If anyone is financially dependent on you, the answer is yes. A spouse, for example, may rely on your income to pay the mortgage and other bills. Or, if your contributions to a 401(k) – including those large catch-ups – are cut short, life insurance can help fund retirement for your spouse. It can even supplement a drop in retirement income when a surviving spouse goes down to a single Social Security check or reduced pension. Life insurance is also a great way to leave a lasting legacy for your loved ones.

What’s more, permanent life insurance could even be a cash resource even while you’re alive. Some permanent policies may have a cash value component, essentially a savings account funded by some of your premiums. So, you may be able to either borrow against the policy’s cash value or withdraw the cash value – up to the amount of premiums paid – tax free. (Withdrawals or unrepaid loans will reduce your death benefit.)

Use our calculator to reassess how much life insurance you need.


Life insurance is also a great way to leave a lasting legacy for your loved ones.


Plan for Long-term Care

Among people who reach age 65, 70% of them will develop severe long-term care needs and 48% will need at least some paid care over their lifetime.5 And that can be expensive. For example, a private room in a nursing home costs an average of $92,419 a year in Georgia and $134,100 in New York, according to our calculator.

You may never need long-term care, but you should plan for how you would pay for it if you ever do. Medicare doesn’t cover extended care, although Medicaid does for those with very limited assets. You can pay for care out of pocket. Or, you can buy a long-term care insurance policy to cover the cost. Your mid-50s is usually a good time to buy a policy while you’re still healthy and premiums are more affordable.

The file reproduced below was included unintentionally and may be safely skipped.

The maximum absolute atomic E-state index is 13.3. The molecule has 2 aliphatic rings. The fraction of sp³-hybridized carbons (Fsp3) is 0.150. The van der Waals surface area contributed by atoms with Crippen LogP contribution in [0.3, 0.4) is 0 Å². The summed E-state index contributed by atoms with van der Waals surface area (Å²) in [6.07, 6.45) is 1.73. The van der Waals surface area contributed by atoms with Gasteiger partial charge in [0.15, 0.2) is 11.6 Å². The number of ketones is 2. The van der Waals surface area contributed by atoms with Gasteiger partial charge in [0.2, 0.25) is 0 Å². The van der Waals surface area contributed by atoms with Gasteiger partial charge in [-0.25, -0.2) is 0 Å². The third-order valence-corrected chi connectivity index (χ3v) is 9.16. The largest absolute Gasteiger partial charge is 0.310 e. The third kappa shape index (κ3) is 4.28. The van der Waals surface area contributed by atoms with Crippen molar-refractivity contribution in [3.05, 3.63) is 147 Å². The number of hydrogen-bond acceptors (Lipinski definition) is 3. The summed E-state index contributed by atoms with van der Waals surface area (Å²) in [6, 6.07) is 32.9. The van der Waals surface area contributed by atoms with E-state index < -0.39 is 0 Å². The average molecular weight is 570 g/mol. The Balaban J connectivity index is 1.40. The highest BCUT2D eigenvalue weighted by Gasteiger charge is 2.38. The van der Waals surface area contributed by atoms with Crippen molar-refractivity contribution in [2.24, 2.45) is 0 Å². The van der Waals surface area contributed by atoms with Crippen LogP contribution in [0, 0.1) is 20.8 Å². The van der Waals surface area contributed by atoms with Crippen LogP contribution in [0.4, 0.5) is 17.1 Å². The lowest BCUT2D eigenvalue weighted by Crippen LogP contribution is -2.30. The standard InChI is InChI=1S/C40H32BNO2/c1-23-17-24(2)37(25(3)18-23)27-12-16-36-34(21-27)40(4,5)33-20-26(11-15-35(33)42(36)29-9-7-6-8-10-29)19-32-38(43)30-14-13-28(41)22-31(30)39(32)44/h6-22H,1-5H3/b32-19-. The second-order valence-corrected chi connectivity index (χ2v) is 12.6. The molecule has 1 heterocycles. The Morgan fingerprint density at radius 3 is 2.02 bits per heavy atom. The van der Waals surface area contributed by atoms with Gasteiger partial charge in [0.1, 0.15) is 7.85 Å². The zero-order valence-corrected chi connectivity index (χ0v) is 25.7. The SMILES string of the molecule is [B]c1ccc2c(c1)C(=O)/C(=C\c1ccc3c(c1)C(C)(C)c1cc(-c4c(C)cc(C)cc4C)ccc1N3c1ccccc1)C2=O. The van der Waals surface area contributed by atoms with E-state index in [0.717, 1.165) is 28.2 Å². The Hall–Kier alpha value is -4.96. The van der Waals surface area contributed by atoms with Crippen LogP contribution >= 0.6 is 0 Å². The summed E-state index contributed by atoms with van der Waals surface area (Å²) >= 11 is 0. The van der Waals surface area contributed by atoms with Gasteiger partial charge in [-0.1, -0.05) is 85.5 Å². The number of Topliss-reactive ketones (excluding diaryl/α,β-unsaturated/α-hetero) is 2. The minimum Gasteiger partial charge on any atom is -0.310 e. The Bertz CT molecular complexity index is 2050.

Some consumers hesitate to buy long-term care insurance because they might never use it. But many insurers have addressed this reluctance by introducing hybrid products that combine the benefits of an annuity or life insurance with long-term care benefits. If you end up not using the policy for long-term care, you can redeem or receive income from the annuity, or your heirs receive a death benefit from the life insurance.

Consider Downsizing

Housing is the biggest expense for most families. But now with the kids gone, you might not need as much space. Moving to a smaller place can mean lower utility bills, property taxes, and maintenance costs. That savings as well as some of the proceeds from the home sale can go far to further building your retirement nest egg.

You can use this calculator from the Financial Security Project at Boston College to estimate how much you could save by moving. If you’re confident in your relocation plans, the sooner you make the move the better to take advantage of the savings.

Continue your planning with more ideas and strategies in Ready for Retirement.


1 Fidelity Investments. Analysis based on 23,000 corporate defined contribution plans and 18.3 million participants as of March 31, 2020.

2 “Retirement Topics – Contribution Limits,” IRS.gov

3 Internal Revenue Bulletin 2019-22.

4 Internal Revenue Procedure 2020-32.

5 “What is the Lifetime Risk of Needing and Receiving Long-Term Services and Supports?” US Department of Health and Human Services, April 4, 2019.

Registered representatives offer securities through Mutual of Omaha Investor Services, Inc., Member FINRA/SIPC. Investment advisor representatives offer advisory services through Mutual of Omaha Investor Services, Inc. Mutual of Omaha Advisors is a division of Mutual of Omaha Insurance Company.

Mutual of Omaha and its representatives do not provide tax and legal advice, and the information provided herein is general in nature and should not be considered tax and legal advice. Consult a qualified professional regarding your specific situation.